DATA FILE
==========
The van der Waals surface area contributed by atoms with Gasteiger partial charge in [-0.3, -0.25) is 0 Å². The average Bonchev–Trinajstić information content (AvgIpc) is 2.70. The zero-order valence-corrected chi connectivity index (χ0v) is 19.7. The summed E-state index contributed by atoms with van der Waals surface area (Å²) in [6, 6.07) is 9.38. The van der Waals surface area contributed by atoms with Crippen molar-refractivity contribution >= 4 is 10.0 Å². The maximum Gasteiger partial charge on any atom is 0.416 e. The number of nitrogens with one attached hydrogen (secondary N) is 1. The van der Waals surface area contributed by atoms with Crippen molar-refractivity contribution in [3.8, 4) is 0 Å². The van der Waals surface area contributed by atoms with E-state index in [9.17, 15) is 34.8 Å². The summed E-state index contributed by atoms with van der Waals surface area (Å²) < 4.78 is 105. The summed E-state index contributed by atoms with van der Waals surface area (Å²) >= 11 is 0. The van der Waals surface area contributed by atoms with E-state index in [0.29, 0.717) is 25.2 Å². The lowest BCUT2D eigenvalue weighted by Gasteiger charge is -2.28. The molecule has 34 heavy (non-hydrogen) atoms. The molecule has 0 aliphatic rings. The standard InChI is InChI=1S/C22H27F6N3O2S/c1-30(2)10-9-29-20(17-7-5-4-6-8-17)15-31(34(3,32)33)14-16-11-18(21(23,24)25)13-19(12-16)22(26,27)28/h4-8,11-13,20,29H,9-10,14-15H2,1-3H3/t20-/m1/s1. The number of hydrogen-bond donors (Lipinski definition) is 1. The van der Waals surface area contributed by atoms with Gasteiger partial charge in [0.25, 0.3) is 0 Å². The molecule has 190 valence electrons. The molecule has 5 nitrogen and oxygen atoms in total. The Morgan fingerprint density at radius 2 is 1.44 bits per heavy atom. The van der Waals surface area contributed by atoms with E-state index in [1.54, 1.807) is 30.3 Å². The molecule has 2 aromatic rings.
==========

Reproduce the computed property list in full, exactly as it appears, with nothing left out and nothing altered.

The van der Waals surface area contributed by atoms with Gasteiger partial charge in [-0.3, -0.25) is 0 Å². The average Bonchev–Trinajstić information content (AvgIpc) is 2.70. The zero-order valence-corrected chi connectivity index (χ0v) is 19.7. The summed E-state index contributed by atoms with van der Waals surface area (Å²) in [6, 6.07) is 9.38. The van der Waals surface area contributed by atoms with Crippen molar-refractivity contribution >= 4 is 10.0 Å². The maximum Gasteiger partial charge on any atom is 0.416 e. The number of nitrogens with one attached hydrogen (secondary N) is 1. The van der Waals surface area contributed by atoms with Crippen molar-refractivity contribution in [3.8, 4) is 0 Å². The van der Waals surface area contributed by atoms with E-state index in [9.17, 15) is 34.8 Å². The summed E-state index contributed by atoms with van der Waals surface area (Å²) < 4.78 is 105. The summed E-state index contributed by atoms with van der Waals surface area (Å²) >= 11 is 0. The van der Waals surface area contributed by atoms with E-state index in [0.29, 0.717) is 25.2 Å². The lowest BCUT2D eigenvalue weighted by Gasteiger charge is -2.28. The molecule has 34 heavy (non-hydrogen) atoms. The molecule has 0 aliphatic rings. The standard InChI is InChI=1S/C22H27F6N3O2S/c1-30(2)10-9-29-20(17-7-5-4-6-8-17)15-31(34(3,32)33)14-16-11-18(21(23,24)25)13-19(12-16)22(26,27)28/h4-8,11-13,20,29H,9-10,14-15H2,1-3H3/t20-/m1/s1. The number of hydrogen-bond donors (Lipinski definition) is 1. The van der Waals surface area contributed by atoms with Gasteiger partial charge in [0.25, 0.3) is 0 Å². The molecule has 190 valence electrons. The molecule has 5 nitrogen and oxygen atoms in total. The Morgan fingerprint density at radius 2 is 1.44 bits per heavy atom. The van der Waals surface area contributed by atoms with E-state index in [1.54, 1.807) is 30.3 Å². The molecule has 2 aromatic rings.